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    Points P1 (1, y1), P2 (1.01, y2) and P3 (1.1, y3) lie on the curve y = kx2
    . The gradient of the chord
    P1P3 is 6.3 and the gradient of the chord P1
    P2 is 6.03.
    (iii) What do these results suggest about the gradient of the tangent to the curve y = kx2 at P1?


    (iv) Deduce the value of k.

    Could someone show me how to work these out ?thank you
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    (Original post by Sadilla)
    Points P1 (1, y1), P2 (1.01, y2) and P3 (1.1, y3) lie on the curve y = kx2
    . The gradient of the chord
    P1P3 is 6.3 and the gradient of the chord P1
    P2 is 6.03.
    (iii) What do these results suggest about the gradient of the tangent to the curve y = kx2 at P1?


    (iv) Deduce the value of k.

    Could someone show me how to work these out ?thank you
     \displaystyle \frac{dy}{dx} = lim_{h \to 0} \frac{f(x+h)-f(x)}{h}

    From this definition, what value can you suggest that the chord line's gradient is getting closer to as it tends to the tangent line at P1?
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    (Original post by Sadilla)
    Points P1 (1, y1), P2 (1.01, y2) and P3 (1.1, y3) lie on the curve y = kx2
    . The gradient of the chord
    P1P3 is 6.3 and the gradient of the chord P1
    P2 is 6.03.
    (iii) What do these results suggest about the gradient of the tangent to the curve y = kx2 at P1?


    (iv) Deduce the value of k.

    Could someone show me how to work these out ?thank you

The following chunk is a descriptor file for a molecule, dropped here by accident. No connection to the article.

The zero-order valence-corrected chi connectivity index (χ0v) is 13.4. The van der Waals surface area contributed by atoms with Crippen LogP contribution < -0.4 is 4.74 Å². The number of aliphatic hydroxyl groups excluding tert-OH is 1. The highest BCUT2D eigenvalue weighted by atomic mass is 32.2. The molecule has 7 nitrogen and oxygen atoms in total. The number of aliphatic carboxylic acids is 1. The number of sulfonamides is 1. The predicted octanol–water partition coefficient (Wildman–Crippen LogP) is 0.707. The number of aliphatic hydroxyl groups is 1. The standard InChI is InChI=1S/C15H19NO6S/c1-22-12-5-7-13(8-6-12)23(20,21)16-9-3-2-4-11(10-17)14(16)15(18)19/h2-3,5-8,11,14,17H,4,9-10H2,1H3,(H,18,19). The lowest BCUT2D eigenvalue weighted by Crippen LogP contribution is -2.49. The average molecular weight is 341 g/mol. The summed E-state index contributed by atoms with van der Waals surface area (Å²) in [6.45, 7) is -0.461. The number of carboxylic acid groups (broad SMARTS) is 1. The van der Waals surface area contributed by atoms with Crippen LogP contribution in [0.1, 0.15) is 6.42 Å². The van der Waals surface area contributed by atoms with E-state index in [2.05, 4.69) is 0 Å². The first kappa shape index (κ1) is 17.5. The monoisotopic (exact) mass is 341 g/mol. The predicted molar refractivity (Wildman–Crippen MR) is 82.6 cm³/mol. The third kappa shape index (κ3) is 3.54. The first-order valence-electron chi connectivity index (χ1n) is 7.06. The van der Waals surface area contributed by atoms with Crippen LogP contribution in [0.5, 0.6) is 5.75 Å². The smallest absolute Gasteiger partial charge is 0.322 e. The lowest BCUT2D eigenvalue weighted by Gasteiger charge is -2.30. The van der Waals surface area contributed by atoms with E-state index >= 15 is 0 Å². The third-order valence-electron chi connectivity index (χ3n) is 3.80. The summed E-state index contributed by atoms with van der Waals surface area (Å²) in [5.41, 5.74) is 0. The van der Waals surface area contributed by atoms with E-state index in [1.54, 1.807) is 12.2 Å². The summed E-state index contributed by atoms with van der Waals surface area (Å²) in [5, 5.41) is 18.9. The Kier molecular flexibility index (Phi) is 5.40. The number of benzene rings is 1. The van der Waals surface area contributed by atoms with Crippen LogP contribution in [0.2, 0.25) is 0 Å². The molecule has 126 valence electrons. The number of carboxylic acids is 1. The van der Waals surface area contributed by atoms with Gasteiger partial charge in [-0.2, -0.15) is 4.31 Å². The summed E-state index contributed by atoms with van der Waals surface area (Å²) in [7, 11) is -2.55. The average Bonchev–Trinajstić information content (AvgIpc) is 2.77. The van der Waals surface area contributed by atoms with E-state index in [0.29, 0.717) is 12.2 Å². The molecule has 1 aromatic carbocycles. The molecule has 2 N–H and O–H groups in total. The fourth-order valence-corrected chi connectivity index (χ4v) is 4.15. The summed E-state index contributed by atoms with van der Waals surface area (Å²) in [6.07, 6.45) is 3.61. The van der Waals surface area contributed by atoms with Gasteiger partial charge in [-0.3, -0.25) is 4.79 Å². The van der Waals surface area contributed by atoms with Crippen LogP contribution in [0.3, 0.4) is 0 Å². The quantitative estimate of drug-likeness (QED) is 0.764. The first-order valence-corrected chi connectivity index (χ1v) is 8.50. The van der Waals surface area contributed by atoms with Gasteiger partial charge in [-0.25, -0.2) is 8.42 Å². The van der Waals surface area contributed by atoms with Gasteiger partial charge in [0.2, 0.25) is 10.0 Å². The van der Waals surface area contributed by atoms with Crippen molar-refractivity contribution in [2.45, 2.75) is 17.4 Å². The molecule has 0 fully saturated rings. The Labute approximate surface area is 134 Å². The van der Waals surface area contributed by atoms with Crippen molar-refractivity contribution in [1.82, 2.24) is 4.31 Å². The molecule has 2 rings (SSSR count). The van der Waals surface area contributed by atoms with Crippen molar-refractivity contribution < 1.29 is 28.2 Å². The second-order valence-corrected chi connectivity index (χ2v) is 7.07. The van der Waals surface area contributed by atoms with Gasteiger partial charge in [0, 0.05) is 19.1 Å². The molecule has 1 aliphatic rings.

Think about it. Notice the x-coordinates, they are all VERY close to each other so since the gradient of P1P3 is 6.3, and the gradient P1P2 is 6.03, what would the gradient be at P1?

    Using the answer above, you can deduce the value there using differentiation.
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    (Original post by NotNotBatman)
     \displaystyle \frac{dy}{dx} = lim_{h \to 0} \frac{f(x+h)-f(x)}{h}

    From this definition, what value can you suggest that the chord line's gradient is getting closer to as it tends to the tangent line at P1?
    getting closer to 6
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    (Original post by Sadilla)
    getting closer to 6
    :five:
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    (Original post by Sadilla)
    getting closer to 6
    Yes, now you can do part (b) using that answer.
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    (Original post by RDKGames)
    Think about it. Notice the x-coordinates, they are all VERY close to each other so since the gradient of P1P3 is 6.3, and the gradient P1P2 is 6.03, what would the gradient be at P1?

    Using the answer above, you can deduce the value there using differentiation.
    thank you
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    (Original post by NotNotBatman)
    Yes, now you can do part (b) using that answer.
    thank you soo much
 
 
 
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